This is a technique I haven’t used since the last time I was building models for/with my son when he was a child, who will be 42 next birthday. So to say I was out of practice would be a gross understatement. So I decided some practice on some of the raw stock I’m using for the exhaust would be in order. I decided to start on the hardest exhaust end first because if I could a decent job on that the others would be a piece of cake.
Well the pictures didn’t turn out so good because the new phone doesn’t do macro very good, the old phone used to do macro real good, but this one stinks. Also it’s all white plastic so while I can see it, the camera just doesn’t pick it up well at all. But given the limitations of the technology here’s a before pic. Actually the other end of the tube that hasn’t been worked yet, but you get the idea.
And after, notice the thin edge looks like the whole tube is really thin.
On a different background and lighting to make the difference more noticeable.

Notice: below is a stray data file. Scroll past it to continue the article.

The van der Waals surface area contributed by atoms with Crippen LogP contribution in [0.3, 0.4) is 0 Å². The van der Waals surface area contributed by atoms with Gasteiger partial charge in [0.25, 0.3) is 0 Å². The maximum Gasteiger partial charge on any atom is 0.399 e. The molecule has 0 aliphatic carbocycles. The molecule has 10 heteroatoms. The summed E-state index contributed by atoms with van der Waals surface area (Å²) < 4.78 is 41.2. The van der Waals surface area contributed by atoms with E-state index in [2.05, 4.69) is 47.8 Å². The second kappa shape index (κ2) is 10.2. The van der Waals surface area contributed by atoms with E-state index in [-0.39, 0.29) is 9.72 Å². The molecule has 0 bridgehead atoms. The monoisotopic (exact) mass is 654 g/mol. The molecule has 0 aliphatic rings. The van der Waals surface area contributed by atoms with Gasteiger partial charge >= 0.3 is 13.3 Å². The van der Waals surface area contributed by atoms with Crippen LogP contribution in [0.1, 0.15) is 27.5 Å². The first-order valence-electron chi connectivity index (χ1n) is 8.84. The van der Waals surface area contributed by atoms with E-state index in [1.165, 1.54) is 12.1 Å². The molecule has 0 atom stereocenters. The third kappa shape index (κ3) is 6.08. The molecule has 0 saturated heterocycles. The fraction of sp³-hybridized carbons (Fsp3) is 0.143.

And before really needs a contrasting color on the edge but the tube wall is still discernible.
So this was the straight-cut tip, the tip I’m going to be emulating in plastic is the turn-out tip, where the tube is bent around a radius and then cut tangent to the inside of the bend right where the bend begins. This is a classic hot rod design motif that forces the exhaust in a different direction without enlarging the width of the exhaust in tight confines. The normal use is to turn the exhaust down in front of the rear axle when a combination of no ground clearance and not enough floorpan clearance when the axle is at full bump prevents routing the pipe over or under the rear axle. Or like I’m doing putting a side exit exhaust where there isn’t a lot of room to the side and you don’t want to hang a sharp edge out on the side of the car.
And if a picture is worth a thousand words then I have posted enough for today. Next step is to fire up the bender and make that turn-out tip.